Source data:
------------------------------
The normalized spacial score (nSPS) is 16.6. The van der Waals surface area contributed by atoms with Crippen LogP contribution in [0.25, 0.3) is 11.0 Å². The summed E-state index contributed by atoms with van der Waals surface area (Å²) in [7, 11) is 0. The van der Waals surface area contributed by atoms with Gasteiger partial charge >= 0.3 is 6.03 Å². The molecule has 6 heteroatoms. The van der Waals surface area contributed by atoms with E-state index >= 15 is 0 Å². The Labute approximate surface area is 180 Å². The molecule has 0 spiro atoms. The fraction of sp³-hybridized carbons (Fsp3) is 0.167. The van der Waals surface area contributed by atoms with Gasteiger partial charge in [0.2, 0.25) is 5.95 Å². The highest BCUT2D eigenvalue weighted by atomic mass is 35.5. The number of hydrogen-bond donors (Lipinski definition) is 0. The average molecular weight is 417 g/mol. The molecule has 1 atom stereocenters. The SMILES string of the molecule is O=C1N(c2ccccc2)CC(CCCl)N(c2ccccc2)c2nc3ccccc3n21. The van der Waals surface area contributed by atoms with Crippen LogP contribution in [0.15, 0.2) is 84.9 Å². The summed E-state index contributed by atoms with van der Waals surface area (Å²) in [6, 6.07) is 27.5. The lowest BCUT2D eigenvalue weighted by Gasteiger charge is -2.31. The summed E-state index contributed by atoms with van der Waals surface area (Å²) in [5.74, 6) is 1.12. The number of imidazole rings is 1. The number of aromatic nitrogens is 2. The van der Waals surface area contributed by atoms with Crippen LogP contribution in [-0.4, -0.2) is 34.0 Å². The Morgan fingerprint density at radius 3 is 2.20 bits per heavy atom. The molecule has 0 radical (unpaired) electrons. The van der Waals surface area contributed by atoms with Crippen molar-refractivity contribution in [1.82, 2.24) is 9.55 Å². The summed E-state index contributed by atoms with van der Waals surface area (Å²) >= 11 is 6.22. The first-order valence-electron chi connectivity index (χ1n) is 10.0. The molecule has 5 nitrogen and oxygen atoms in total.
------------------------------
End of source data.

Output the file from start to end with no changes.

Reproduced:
The normalized spacial score (nSPS) is 16.6. The van der Waals surface area contributed by atoms with Crippen LogP contribution in [0.25, 0.3) is 11.0 Å². The summed E-state index contributed by atoms with van der Waals surface area (Å²) in [7, 11) is 0. The van der Waals surface area contributed by atoms with Gasteiger partial charge >= 0.3 is 6.03 Å². The molecule has 6 heteroatoms. The van der Waals surface area contributed by atoms with E-state index >= 15 is 0 Å². The Labute approximate surface area is 180 Å². The molecule has 0 spiro atoms. The fraction of sp³-hybridized carbons (Fsp3) is 0.167. The van der Waals surface area contributed by atoms with Gasteiger partial charge in [0.2, 0.25) is 5.95 Å². The highest BCUT2D eigenvalue weighted by atomic mass is 35.5. The number of hydrogen-bond donors (Lipinski definition) is 0. The average molecular weight is 417 g/mol. The molecule has 1 atom stereocenters. The SMILES string of the molecule is O=C1N(c2ccccc2)CC(CCCl)N(c2ccccc2)c2nc3ccccc3n21. The van der Waals surface area contributed by atoms with Crippen LogP contribution in [0.15, 0.2) is 84.9 Å². The summed E-state index contributed by atoms with van der Waals surface area (Å²) in [6, 6.07) is 27.5. The lowest BCUT2D eigenvalue weighted by Gasteiger charge is -2.31. The summed E-state index contributed by atoms with van der Waals surface area (Å²) in [5.74, 6) is 1.12. The number of imidazole rings is 1. The number of aromatic nitrogens is 2. The van der Waals surface area contributed by atoms with Crippen LogP contribution in [-0.4, -0.2) is 34.0 Å². The Morgan fingerprint density at radius 3 is 2.20 bits per heavy atom. The molecule has 0 radical (unpaired) electrons. The van der Waals surface area contributed by atoms with Crippen molar-refractivity contribution in [1.82, 2.24) is 9.55 Å². The summed E-state index contributed by atoms with van der Waals surface area (Å²) >= 11 is 6.22. The first-order valence-electron chi connectivity index (χ1n) is 10.0. The molecule has 5 nitrogen and oxygen atoms in total.